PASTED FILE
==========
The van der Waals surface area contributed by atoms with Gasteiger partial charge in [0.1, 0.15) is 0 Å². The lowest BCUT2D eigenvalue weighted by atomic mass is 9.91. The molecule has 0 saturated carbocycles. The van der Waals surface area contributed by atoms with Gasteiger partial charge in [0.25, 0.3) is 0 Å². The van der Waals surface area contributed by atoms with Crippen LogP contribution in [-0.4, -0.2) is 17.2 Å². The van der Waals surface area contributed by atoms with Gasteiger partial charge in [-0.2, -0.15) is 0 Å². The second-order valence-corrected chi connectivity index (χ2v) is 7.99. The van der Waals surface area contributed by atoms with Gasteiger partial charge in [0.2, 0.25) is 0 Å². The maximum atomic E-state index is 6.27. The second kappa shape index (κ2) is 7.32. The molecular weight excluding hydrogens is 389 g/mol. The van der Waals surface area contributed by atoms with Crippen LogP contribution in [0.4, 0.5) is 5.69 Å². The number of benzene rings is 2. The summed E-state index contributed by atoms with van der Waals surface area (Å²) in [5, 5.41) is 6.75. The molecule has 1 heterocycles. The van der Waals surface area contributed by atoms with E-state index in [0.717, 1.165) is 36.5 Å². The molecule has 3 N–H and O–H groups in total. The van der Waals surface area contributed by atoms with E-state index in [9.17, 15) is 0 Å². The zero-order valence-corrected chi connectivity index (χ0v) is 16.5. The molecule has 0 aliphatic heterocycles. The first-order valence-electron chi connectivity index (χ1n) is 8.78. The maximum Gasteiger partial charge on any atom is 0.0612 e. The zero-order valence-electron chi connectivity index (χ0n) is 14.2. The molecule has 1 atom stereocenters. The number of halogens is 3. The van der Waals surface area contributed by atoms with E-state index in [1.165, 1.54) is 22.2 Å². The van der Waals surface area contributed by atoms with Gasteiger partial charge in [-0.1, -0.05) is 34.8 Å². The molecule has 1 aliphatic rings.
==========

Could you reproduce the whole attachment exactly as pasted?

The van der Waals surface area contributed by atoms with Gasteiger partial charge in [0.1, 0.15) is 0 Å². The lowest BCUT2D eigenvalue weighted by atomic mass is 9.91. The molecule has 0 saturated carbocycles. The van der Waals surface area contributed by atoms with Gasteiger partial charge in [0.25, 0.3) is 0 Å². The van der Waals surface area contributed by atoms with Crippen LogP contribution in [-0.4, -0.2) is 17.2 Å². The van der Waals surface area contributed by atoms with Gasteiger partial charge in [-0.2, -0.15) is 0 Å². The second-order valence-corrected chi connectivity index (χ2v) is 7.99. The van der Waals surface area contributed by atoms with Gasteiger partial charge in [0.2, 0.25) is 0 Å². The maximum atomic E-state index is 6.27. The second kappa shape index (κ2) is 7.32. The molecular weight excluding hydrogens is 389 g/mol. The van der Waals surface area contributed by atoms with Crippen LogP contribution in [0.4, 0.5) is 5.69 Å². The number of benzene rings is 2. The summed E-state index contributed by atoms with van der Waals surface area (Å²) in [5, 5.41) is 6.75. The molecule has 1 heterocycles. The van der Waals surface area contributed by atoms with E-state index in [0.717, 1.165) is 36.5 Å². The molecule has 3 N–H and O–H groups in total. The van der Waals surface area contributed by atoms with E-state index in [9.17, 15) is 0 Å². The zero-order valence-corrected chi connectivity index (χ0v) is 16.5. The molecule has 0 aliphatic heterocycles. The first-order valence-electron chi connectivity index (χ1n) is 8.78. The maximum Gasteiger partial charge on any atom is 0.0612 e. The zero-order valence-electron chi connectivity index (χ0n) is 14.2. The molecule has 1 atom stereocenters. The number of halogens is 3. The van der Waals surface area contributed by atoms with E-state index in [1.165, 1.54) is 22.2 Å². The van der Waals surface area contributed by atoms with Gasteiger partial charge in [-0.1, -0.05) is 34.8 Å². The molecule has 1 aliphatic rings.